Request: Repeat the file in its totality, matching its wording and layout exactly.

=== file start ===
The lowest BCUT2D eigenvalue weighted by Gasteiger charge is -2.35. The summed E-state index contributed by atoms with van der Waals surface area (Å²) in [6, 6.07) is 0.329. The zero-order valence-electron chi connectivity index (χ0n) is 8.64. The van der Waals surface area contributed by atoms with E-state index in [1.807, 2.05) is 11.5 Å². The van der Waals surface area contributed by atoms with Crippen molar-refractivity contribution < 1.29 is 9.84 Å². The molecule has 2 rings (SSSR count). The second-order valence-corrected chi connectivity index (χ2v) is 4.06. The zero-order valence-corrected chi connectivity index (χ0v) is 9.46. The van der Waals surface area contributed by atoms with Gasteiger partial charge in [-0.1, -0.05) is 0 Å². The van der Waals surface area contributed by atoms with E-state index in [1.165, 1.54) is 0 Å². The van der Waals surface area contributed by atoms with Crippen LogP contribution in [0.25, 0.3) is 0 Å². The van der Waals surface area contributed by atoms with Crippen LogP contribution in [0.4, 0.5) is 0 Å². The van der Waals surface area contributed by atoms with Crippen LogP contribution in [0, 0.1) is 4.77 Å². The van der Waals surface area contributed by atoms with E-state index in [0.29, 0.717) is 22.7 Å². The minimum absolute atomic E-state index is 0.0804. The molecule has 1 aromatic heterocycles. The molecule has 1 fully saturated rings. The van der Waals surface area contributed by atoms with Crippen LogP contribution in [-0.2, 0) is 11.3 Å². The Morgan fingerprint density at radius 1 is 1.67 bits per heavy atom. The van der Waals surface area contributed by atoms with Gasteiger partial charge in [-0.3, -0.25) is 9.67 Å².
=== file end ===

The lowest BCUT2D eigenvalue weighted by Gasteiger charge is -2.35. The summed E-state index contributed by atoms with van der Waals surface area (Å²) in [6, 6.07) is 0.329. The zero-order valence-electron chi connectivity index (χ0n) is 8.64. The van der Waals surface area contributed by atoms with E-state index in [1.807, 2.05) is 11.5 Å². The van der Waals surface area contributed by atoms with Crippen molar-refractivity contribution < 1.29 is 9.84 Å². The molecule has 2 rings (SSSR count). The second-order valence-corrected chi connectivity index (χ2v) is 4.06. The zero-order valence-corrected chi connectivity index (χ0v) is 9.46. The van der Waals surface area contributed by atoms with Gasteiger partial charge in [-0.1, -0.05) is 0 Å². The van der Waals surface area contributed by atoms with E-state index in [1.165, 1.54) is 0 Å². The van der Waals surface area contributed by atoms with Crippen LogP contribution in [0.25, 0.3) is 0 Å². The van der Waals surface area contributed by atoms with Crippen LogP contribution in [0.4, 0.5) is 0 Å². The van der Waals surface area contributed by atoms with Crippen LogP contribution in [0, 0.1) is 4.77 Å². The van der Waals surface area contributed by atoms with E-state index in [0.29, 0.717) is 22.7 Å². The minimum absolute atomic E-state index is 0.0804. The molecule has 1 aromatic heterocycles. The molecule has 1 fully saturated rings. The van der Waals surface area contributed by atoms with Crippen LogP contribution in [-0.2, 0) is 11.3 Å². The Morgan fingerprint density at radius 1 is 1.67 bits per heavy atom. The van der Waals surface area contributed by atoms with Gasteiger partial charge in [-0.3, -0.25) is 9.67 Å².